Australian Alcohol Policy 2001-2013 And Implications For Public Health, Stephen Howard, Ross Gordon, Sandra Jones Jan 2014

Australian Alcohol Policy 2001-2013 And Implications For Public Health, Stephen Howard, Ross Gordon, Sandra Jones

Faculty of Education and Arts Publications

Background

Despite a complex and multi-faceted alcohol policy environment in Australia, there are few comprehensive reviews of national and state alcohol policies that assess their effectiveness and research support. In mapping the Australian alcohol policy domain and evaluating policy interventions in each of the core policy areas, this article provides a useful resource for researchers. The implications for protecting public health emanating from this mapping and evaluation of alcohol policy are also discussed.

Methods

This review considered data from: published primary research; alcohol legislation, strategies and alcohol-related press releases for all levels and jurisdictions of Australian government; international publications by ...


Gaming Well: Links Between Videogames And Flourishing Mental Health, Christian M. Jones, Laura Scholes, Daniel Johnson, Mary Katsikitis, Michelle C. Carras Jan 2014

Gaming Well: Links Between Videogames And Flourishing Mental Health, Christian M. Jones, Laura Scholes, Daniel Johnson, Mary Katsikitis, Michelle C. Carras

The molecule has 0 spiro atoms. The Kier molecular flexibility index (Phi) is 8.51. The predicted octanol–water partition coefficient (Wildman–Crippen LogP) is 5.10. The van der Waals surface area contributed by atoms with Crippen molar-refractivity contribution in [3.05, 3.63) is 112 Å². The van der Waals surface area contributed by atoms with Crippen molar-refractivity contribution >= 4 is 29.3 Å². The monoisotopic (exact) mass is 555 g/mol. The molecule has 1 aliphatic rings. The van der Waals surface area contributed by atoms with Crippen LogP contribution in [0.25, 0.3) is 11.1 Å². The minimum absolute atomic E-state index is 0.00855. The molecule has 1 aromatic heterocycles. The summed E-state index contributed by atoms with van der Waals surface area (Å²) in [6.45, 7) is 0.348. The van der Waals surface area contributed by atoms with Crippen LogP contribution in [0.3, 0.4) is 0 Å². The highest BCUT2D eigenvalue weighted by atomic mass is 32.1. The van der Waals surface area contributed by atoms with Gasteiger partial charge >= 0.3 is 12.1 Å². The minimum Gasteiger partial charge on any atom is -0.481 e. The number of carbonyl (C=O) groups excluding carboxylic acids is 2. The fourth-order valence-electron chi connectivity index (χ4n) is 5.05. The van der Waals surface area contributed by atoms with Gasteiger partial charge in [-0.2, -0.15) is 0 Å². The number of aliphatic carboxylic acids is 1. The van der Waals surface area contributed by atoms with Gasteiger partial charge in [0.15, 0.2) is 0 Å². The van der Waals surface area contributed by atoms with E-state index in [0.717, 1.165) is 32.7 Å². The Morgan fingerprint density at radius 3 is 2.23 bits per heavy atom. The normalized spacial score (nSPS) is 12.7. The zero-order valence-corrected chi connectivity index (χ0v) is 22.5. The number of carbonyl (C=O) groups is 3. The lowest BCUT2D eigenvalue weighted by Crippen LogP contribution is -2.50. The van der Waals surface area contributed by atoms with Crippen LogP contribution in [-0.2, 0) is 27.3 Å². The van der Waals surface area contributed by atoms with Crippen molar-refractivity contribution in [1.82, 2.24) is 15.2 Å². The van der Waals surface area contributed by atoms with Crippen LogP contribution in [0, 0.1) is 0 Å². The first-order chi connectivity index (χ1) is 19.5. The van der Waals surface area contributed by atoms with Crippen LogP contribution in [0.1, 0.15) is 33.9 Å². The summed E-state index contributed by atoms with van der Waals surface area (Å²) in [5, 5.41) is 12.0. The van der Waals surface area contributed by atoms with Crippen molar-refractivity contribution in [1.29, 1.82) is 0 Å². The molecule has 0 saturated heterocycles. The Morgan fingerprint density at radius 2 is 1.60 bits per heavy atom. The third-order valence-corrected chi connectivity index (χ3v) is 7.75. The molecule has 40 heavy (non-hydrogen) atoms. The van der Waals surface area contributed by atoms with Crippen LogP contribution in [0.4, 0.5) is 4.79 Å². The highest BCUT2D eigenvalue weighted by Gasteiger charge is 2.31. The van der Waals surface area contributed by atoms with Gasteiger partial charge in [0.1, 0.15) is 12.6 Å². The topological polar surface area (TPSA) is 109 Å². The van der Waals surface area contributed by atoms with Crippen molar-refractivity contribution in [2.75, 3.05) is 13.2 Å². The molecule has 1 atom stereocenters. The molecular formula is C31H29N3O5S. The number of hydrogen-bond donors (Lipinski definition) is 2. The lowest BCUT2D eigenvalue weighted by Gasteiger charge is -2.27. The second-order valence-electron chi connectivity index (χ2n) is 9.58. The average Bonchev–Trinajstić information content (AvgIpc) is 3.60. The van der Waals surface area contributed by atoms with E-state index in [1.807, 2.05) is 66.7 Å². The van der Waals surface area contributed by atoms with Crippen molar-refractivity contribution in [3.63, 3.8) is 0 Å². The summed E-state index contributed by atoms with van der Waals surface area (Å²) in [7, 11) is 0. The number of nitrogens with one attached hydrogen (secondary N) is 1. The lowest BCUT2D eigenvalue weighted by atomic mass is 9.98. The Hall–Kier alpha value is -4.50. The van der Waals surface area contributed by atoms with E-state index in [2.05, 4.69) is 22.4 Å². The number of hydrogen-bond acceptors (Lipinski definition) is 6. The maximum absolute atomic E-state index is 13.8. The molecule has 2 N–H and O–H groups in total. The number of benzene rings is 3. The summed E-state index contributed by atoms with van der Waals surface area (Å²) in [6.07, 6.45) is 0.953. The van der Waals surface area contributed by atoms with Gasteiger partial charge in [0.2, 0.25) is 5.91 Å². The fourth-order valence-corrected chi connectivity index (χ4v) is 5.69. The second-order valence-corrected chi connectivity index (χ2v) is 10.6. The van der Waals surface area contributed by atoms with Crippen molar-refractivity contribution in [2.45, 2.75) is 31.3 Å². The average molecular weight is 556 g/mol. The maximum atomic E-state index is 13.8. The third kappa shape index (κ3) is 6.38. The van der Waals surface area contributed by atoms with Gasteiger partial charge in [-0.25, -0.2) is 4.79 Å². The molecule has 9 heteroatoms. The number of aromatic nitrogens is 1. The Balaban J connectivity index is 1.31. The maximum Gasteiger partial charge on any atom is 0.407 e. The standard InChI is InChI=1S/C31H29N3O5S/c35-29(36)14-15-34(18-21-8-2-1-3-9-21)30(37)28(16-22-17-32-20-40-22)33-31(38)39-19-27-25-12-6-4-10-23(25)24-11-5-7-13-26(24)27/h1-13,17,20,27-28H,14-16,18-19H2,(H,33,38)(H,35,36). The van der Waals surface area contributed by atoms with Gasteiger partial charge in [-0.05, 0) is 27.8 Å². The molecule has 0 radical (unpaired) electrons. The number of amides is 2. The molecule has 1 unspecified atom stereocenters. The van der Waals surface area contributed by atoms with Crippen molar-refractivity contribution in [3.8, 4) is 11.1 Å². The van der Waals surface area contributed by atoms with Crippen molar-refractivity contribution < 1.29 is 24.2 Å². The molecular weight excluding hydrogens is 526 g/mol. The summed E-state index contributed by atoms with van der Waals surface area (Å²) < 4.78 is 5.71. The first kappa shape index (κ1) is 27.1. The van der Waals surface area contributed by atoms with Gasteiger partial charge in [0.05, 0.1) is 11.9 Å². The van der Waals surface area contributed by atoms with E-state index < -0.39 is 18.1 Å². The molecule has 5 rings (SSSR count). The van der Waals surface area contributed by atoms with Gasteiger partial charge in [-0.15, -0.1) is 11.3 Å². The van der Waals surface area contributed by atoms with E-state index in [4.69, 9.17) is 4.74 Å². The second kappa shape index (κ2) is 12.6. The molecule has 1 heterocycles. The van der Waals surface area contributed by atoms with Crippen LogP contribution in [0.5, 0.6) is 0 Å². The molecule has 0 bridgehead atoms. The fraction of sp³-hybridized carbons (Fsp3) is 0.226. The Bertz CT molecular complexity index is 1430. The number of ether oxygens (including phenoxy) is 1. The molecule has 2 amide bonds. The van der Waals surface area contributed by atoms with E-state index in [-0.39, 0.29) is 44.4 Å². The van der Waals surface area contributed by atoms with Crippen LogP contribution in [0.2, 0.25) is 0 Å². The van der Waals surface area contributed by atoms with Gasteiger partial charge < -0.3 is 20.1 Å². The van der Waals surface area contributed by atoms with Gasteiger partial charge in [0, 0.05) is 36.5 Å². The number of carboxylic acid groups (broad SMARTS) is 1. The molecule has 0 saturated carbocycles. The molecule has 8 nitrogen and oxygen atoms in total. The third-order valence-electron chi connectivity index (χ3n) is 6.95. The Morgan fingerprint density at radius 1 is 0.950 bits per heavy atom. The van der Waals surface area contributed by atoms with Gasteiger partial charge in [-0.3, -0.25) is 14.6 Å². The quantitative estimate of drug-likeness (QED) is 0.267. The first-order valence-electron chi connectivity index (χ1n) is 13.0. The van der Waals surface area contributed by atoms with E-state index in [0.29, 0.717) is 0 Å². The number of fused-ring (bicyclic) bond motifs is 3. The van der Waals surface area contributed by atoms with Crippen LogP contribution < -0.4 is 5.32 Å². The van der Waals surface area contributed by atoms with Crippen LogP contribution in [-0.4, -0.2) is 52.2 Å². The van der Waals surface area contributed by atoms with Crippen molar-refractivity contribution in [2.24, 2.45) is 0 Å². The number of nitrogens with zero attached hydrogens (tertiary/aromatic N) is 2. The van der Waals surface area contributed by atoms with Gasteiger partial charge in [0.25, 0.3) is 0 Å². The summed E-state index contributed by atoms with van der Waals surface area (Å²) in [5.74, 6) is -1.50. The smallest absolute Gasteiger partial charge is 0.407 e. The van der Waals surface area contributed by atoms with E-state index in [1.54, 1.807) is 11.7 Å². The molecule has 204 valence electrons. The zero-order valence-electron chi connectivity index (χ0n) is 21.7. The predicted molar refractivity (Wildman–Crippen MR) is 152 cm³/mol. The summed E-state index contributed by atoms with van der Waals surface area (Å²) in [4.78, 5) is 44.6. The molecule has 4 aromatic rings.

Faculty of Education and Arts Publications

This paper is a review of the state of play of research linking videogaming and flourishing, and explores the role of videogames and technology to improve mental health and well-being. Its purpose is to develop understandings about the positive intersection of gaming and well-being, to document evidence regarding links between videogames and positive mental health, and to provide guidelines for use by other researchers as they design and use tools and games to improve mental health and well-being. Using Huppert’s (Huppert and So, 2013) proposition that to flourish is more than the absence of mental disorder but rather a ...


Comorbidities In Preschool Children At Family Risk Of Dyslexia, Debbie Gooch, Charles Hulme, Hannah M. Nash, Margaret J. Snowling Jan 2014

Comorbidities In Preschool Children At Family Risk Of Dyslexia, Debbie Gooch, Charles Hulme, Hannah M. Nash, Margaret J. Snowling

Faculty of Education and Arts Publications